This summer, we decided to explore a little farther afield starting with Cannon Beach, the location of one of Oregon’s most familiar landmarks — Haystack Rock, a basalt sea stack that rises 235 feet above the water. The area is also renown as the setting for a number of novels, television programs, and movies such as The Goonies, Kindergarten Cop, Point Break, and Twilight. Here you will encounter a real walkable sandy beach no doubt one of the many attractions for filming.
As most of you will know, I am not a camper. I need my creature comforts, but I do like to get a taste of the outdoors. When Norman and I first got together, he was sorting out his things and trying to decide what to bring with him. He told me that he had a lot of camping gear and asked me what he should do with it. I immediately replied, “Don’t bring it here! We won’t be using it.” We’ve had a running joke for all these years that my idea of camping is staying at the Marriott. And so it is!
For this trip, we stayed at a small but well-appointed cabin that felt just a little bit like camping (to me anyway). Located amongst a small group of beach homes just off Highway 101 in Arch Cape, we were only a few minutes from all the places we wanted to visit. Sitting next to this picture window surrounded by huge trees for an afternoon snack was just perfect!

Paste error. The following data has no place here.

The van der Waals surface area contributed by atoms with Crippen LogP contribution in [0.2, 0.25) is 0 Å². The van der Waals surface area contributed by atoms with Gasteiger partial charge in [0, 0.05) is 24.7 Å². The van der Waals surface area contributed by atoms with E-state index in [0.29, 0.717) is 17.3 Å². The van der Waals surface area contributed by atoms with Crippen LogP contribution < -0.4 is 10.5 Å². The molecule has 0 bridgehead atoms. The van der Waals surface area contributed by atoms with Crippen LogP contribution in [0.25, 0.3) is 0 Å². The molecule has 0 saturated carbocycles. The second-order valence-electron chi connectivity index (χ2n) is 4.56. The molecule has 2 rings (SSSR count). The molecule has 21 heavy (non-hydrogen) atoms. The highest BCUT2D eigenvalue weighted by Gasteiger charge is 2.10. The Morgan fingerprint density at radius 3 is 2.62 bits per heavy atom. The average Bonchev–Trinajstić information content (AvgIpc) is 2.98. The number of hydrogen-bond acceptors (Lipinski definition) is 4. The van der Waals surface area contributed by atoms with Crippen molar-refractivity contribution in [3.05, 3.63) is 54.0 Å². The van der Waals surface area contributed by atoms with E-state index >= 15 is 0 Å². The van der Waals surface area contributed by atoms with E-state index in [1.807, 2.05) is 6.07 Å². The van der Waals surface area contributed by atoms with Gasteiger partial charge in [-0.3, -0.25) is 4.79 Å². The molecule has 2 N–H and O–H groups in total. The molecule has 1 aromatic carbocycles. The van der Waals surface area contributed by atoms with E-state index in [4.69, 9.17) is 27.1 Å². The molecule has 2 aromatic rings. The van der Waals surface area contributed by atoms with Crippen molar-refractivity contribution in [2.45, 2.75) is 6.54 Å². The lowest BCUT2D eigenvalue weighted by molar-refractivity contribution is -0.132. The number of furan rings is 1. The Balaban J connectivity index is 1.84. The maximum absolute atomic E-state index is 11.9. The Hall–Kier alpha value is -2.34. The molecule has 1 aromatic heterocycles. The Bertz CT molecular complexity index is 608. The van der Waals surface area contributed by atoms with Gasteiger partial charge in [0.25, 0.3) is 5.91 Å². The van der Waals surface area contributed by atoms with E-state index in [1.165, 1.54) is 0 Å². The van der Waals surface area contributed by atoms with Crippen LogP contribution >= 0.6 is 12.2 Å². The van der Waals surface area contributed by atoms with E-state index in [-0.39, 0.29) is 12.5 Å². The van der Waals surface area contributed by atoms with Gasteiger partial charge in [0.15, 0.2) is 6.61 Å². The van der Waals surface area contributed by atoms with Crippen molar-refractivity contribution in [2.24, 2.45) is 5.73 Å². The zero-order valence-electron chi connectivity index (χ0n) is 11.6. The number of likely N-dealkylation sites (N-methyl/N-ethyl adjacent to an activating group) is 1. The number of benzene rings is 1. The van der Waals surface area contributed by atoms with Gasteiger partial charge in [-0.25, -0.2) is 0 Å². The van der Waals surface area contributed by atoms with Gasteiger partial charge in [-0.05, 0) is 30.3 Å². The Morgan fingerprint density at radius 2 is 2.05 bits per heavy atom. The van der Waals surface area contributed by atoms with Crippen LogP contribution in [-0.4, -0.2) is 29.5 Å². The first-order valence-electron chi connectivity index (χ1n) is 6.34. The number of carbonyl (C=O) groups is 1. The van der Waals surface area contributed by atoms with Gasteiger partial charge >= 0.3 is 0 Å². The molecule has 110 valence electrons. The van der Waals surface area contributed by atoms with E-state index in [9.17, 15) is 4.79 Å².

Just outside our doorway was this immense tree trunk that reminded you who or what was in charge every time you left the cabin.
A short walk across the highway took us on a path down to the beach with a dramatic entrance. (That’s Norman walking toward the waves.)
Upon exciting this natural tunnel, we were rewarded with a pristine sunset beach scene where we watched a fleet of pelicans diving for their dinner.
The following day, we set out for Ecola State Park which stretches along nine miles of coastline just outside Cannon Beach. I did my research (or so I thought) and found an intriguing trail I figured we could manage without too much difficulty. We parked at the Indian Beach Trailhead with a beautiful view overlooking the ocean and set off on Clatsop Loop Trail, a 2.5 mile roundtrip. Easy peasy, right? Well, we immediately found ourselves climbing up a steep hill and the incline didn’t let up until we reached the top. Turns out the elevation gain for this trail is 785 ft. Whew! No problem for Norman. I was the one struggling, but I made it! Don’t I look happy here? I had no idea what I was getting into. Ignorance is bliss perhaps?
The incentive for making this climb is to get a view of “Terrible Tilly”, or the Tillamook Rock Lighthouse — the most expensive lighthouse ever constructed on the west coast. However, when we arrived at that viewpoint, this was all we were able to see. They forgot to mention that it’s often socked in with clouds or fog.
On the return, farther down the trail there are some great views of the sea stacks to the south… along the edge of one very steep cliff. You have to be careful not to lean too far to get your shot.
In the end, it was quite a challenging hike for me, but it was satisfying to know that I accomplished it. Not too bad — I’m still smiling.
Just as you realize you have almost arrived back at the parking area experiencing some relief, you come upon a bench where you can sit and take in the splendor of Indian Beach. What a treat! A rest stop with a view. The sea stacks you see in the distance appear much larger and more impressive in reality than what any photograph reveals.